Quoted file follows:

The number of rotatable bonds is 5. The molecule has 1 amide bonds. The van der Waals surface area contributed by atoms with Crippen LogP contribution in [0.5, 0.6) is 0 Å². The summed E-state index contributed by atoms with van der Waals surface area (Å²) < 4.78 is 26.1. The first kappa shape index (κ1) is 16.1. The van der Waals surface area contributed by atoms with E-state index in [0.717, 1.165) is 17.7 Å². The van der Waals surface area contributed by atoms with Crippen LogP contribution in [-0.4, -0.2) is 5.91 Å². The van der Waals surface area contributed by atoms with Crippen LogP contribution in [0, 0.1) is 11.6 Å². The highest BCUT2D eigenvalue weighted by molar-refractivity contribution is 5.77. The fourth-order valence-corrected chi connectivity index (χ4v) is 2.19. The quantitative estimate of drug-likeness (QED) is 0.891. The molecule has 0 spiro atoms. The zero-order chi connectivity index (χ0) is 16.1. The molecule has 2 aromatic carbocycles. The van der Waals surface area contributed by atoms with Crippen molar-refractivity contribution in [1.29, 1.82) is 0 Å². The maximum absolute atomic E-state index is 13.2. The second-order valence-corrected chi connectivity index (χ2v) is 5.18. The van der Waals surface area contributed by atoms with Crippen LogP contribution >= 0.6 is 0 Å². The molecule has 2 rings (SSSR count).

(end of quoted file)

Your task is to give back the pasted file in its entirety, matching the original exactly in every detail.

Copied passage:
The number of rotatable bonds is 5. The molecule has 1 amide bonds. The van der Waals surface area contributed by atoms with Crippen LogP contribution in [0.5, 0.6) is 0 Å². The summed E-state index contributed by atoms with van der Waals surface area (Å²) < 4.78 is 26.1. The first kappa shape index (κ1) is 16.1. The van der Waals surface area contributed by atoms with E-state index in [0.717, 1.165) is 17.7 Å². The van der Waals surface area contributed by atoms with Crippen LogP contribution in [-0.4, -0.2) is 5.91 Å². The van der Waals surface area contributed by atoms with Crippen LogP contribution in [0, 0.1) is 11.6 Å². The highest BCUT2D eigenvalue weighted by molar-refractivity contribution is 5.77. The fourth-order valence-corrected chi connectivity index (χ4v) is 2.19. The quantitative estimate of drug-likeness (QED) is 0.891. The molecule has 0 spiro atoms. The zero-order chi connectivity index (χ0) is 16.1. The molecule has 2 aromatic carbocycles. The van der Waals surface area contributed by atoms with Crippen molar-refractivity contribution in [1.29, 1.82) is 0 Å². The maximum absolute atomic E-state index is 13.2. The second-order valence-corrected chi connectivity index (χ2v) is 5.18. The van der Waals surface area contributed by atoms with Crippen LogP contribution >= 0.6 is 0 Å². The molecule has 2 rings (SSSR count).